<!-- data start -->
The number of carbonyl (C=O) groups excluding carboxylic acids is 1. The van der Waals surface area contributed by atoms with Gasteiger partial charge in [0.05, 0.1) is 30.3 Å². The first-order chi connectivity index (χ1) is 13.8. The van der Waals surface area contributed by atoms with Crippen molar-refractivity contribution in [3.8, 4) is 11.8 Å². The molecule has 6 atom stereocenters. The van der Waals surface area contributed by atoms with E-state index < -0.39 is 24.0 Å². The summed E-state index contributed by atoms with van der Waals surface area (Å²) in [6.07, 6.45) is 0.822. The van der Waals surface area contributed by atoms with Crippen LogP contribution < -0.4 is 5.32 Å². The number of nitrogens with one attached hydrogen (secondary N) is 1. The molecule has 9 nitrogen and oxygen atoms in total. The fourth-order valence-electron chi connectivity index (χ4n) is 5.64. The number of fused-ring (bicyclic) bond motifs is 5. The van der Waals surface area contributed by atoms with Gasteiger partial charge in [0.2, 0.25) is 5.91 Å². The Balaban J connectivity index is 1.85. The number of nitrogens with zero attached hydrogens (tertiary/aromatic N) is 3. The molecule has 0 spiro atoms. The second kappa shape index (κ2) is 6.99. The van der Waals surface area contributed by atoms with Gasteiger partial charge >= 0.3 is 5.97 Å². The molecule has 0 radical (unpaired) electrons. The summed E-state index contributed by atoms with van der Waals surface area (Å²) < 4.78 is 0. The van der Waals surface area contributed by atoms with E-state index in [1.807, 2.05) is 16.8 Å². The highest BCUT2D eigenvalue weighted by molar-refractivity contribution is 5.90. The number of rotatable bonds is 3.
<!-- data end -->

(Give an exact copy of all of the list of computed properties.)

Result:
The number of carbonyl (C=O) groups excluding carboxylic acids is 1. The van der Waals surface area contributed by atoms with Gasteiger partial charge in [0.05, 0.1) is 30.3 Å². The first-order chi connectivity index (χ1) is 13.8. The van der Waals surface area contributed by atoms with Crippen molar-refractivity contribution in [3.8, 4) is 11.8 Å². The molecule has 6 atom stereocenters. The van der Waals surface area contributed by atoms with E-state index < -0.39 is 24.0 Å². The summed E-state index contributed by atoms with van der Waals surface area (Å²) in [6.07, 6.45) is 0.822. The van der Waals surface area contributed by atoms with Crippen LogP contribution < -0.4 is 5.32 Å². The number of nitrogens with one attached hydrogen (secondary N) is 1. The molecule has 9 nitrogen and oxygen atoms in total. The fourth-order valence-electron chi connectivity index (χ4n) is 5.64. The number of fused-ring (bicyclic) bond motifs is 5. The van der Waals surface area contributed by atoms with Gasteiger partial charge in [0.2, 0.25) is 5.91 Å². The Balaban J connectivity index is 1.85. The number of nitrogens with zero attached hydrogens (tertiary/aromatic N) is 3. The molecule has 0 spiro atoms. The second kappa shape index (κ2) is 6.99. The van der Waals surface area contributed by atoms with Gasteiger partial charge >= 0.3 is 5.97 Å². The molecule has 0 radical (unpaired) electrons. The summed E-state index contributed by atoms with van der Waals surface area (Å²) < 4.78 is 0. The van der Waals surface area contributed by atoms with E-state index in [1.807, 2.05) is 16.8 Å². The highest BCUT2D eigenvalue weighted by molar-refractivity contribution is 5.90. The number of rotatable bonds is 3.